Bench trials provide a systematic way to make decisions about the type and magnitude of any post fermentation adjustments will most improve a mead. Bench trials are most commonly used to evaluate how much acid, tannin, or sweetness to add to a mead in order to achieve balance. They can also be used to determine the type and minimum amount of a fining agent needed to clear a mead or amount of a spice tincture needed to achieve a desired flavor profile.
From a high level, the a bench trial consists of adding a different known amount of a substance (e.g., tannin powder, acid, etc.) to identical samples of a given mead, tasting each, choosing which sample is preferred, and then determining a dose for the whole batch by scaling up from the preferred sample. This can be easily and repeatably done by using stock solutions of a known concentration to a fixed volume of mead.
While a brewer can conduct a bench trial alone, it is highly advisable to have at least one other person participate in the trial, as each person's palette is different and having more opinions will help you to make better decisions. It is also a fantastic way to include friends and family in your hobby.
'Graduated' above refers to having volumetric markings so that you can accurately measure dosing.
Stock solutions with known concentrations are essential to the Bench Trial Process described below. The actual concentration that you will want is dependent on the sample size you choose to use. For the purposes of this guide, 1% solutions are recommended for tannins and fining agents; 10% solutions are recommended for acids. Stock solutions can be prepared in the following manner:
Note that the use of vodka in Step 1 above helps ensure that the stock solution does not significantly dilute the ABV of the samples during the taste trial. The amount of vodka used in stock solution preparation may be adjusted to more closely match the measured ABV of the mead. Distilled water can be used in place of vodka in step #1, as described in the Scott Lab Fermentation Handbook, but the resulting stock solution will not be shelf stable and should be discarded within a few days after preparation. The 50ml vodka amount listed above is recommended by /u/dmw_chef to ensure a shelf-stable stock solution that can stored and used for many bench trials.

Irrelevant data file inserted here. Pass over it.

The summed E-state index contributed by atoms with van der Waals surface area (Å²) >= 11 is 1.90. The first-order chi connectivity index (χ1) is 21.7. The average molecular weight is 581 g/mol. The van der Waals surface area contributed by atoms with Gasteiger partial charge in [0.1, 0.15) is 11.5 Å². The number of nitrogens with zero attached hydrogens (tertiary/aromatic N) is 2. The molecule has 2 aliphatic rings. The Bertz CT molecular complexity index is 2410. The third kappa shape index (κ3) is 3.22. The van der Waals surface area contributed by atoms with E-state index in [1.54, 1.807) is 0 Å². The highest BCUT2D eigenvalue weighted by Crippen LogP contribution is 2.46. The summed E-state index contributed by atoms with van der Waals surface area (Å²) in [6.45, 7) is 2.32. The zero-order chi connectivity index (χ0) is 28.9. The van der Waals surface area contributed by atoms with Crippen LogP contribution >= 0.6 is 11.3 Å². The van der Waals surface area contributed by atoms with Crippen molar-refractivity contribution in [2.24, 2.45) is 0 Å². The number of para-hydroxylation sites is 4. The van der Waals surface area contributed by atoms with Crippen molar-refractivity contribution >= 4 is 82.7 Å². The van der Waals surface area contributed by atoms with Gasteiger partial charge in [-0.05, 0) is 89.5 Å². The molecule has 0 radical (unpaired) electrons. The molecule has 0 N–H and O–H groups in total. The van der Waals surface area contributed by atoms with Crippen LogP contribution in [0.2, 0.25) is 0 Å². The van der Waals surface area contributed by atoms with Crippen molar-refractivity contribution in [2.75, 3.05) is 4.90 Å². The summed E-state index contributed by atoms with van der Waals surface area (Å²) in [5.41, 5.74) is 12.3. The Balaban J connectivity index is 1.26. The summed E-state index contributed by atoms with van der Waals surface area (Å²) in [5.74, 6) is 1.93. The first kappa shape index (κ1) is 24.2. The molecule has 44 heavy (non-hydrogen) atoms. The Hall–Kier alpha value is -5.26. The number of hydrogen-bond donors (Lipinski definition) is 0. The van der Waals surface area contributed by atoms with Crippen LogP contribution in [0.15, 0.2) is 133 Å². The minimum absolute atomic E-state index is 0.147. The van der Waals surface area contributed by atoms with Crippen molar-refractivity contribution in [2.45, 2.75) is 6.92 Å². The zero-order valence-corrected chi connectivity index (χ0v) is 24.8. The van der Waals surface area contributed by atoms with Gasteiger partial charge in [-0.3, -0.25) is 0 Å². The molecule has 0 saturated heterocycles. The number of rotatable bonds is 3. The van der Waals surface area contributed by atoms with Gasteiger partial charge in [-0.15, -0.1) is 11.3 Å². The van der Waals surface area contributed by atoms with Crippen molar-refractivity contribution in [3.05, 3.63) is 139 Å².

It is important to be very accurate with the process described above. Accuracy in preparing a stock solution helps ensure that the scaled amount for the full batch produces a result consistent with the tasting trial, and that the results of one tasting trial may be used as a reference point for future batches.
Stock solutions for back sweetening trials are best mixed as needed by mixing a known weight of honey with water to a known volume; for example add 100 grams of honey and fill with hot water to 100ml and mix thoroughly. This will give you a solution with a gravity of approximately 1.3.